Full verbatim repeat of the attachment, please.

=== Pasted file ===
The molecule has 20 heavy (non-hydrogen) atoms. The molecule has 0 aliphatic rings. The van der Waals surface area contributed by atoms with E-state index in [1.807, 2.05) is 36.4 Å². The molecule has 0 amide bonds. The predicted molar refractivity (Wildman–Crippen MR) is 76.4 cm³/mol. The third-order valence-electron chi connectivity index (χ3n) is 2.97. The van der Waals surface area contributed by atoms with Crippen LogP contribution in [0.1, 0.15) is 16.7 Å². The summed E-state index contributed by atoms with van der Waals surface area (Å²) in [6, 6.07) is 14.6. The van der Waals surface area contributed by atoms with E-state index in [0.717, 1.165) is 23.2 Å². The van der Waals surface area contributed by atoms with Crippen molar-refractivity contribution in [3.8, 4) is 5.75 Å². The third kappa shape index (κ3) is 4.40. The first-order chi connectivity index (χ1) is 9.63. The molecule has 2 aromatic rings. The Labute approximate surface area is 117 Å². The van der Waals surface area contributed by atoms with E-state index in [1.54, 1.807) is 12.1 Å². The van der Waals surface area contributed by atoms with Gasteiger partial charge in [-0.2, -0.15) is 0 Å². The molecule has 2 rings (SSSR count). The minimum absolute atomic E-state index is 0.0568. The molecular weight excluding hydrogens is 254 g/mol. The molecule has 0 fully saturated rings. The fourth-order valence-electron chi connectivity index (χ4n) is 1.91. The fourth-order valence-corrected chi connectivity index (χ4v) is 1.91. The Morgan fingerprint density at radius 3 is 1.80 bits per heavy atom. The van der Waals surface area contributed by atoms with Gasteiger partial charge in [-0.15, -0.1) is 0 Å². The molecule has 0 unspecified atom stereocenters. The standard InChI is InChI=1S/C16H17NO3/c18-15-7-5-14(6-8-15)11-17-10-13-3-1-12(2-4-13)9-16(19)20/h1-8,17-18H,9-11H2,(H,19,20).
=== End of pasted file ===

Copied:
The molecule has 20 heavy (non-hydrogen) atoms. The molecule has 0 aliphatic rings. The van der Waals surface area contributed by atoms with E-state index in [1.807, 2.05) is 36.4 Å². The molecule has 0 amide bonds. The predicted molar refractivity (Wildman–Crippen MR) is 76.4 cm³/mol. The third-order valence-electron chi connectivity index (χ3n) is 2.97. The van der Waals surface area contributed by atoms with Crippen LogP contribution in [0.1, 0.15) is 16.7 Å². The summed E-state index contributed by atoms with van der Waals surface area (Å²) in [6, 6.07) is 14.6. The van der Waals surface area contributed by atoms with E-state index in [0.717, 1.165) is 23.2 Å². The van der Waals surface area contributed by atoms with Crippen molar-refractivity contribution in [3.8, 4) is 5.75 Å². The third kappa shape index (κ3) is 4.40. The first-order chi connectivity index (χ1) is 9.63. The molecule has 2 aromatic rings. The Labute approximate surface area is 117 Å². The van der Waals surface area contributed by atoms with E-state index in [1.54, 1.807) is 12.1 Å². The van der Waals surface area contributed by atoms with Gasteiger partial charge in [-0.2, -0.15) is 0 Å². The molecule has 2 rings (SSSR count). The minimum absolute atomic E-state index is 0.0568. The molecular weight excluding hydrogens is 254 g/mol. The molecule has 0 fully saturated rings. The fourth-order valence-electron chi connectivity index (χ4n) is 1.91. The fourth-order valence-corrected chi connectivity index (χ4v) is 1.91. The Morgan fingerprint density at radius 3 is 1.80 bits per heavy atom. The van der Waals surface area contributed by atoms with Gasteiger partial charge in [-0.15, -0.1) is 0 Å². The molecule has 0 unspecified atom stereocenters. The standard InChI is InChI=1S/C16H17NO3/c18-15-7-5-14(6-8-15)11-17-10-13-3-1-12(2-4-13)9-16(19)20/h1-8,17-18H,9-11H2,(H,19,20).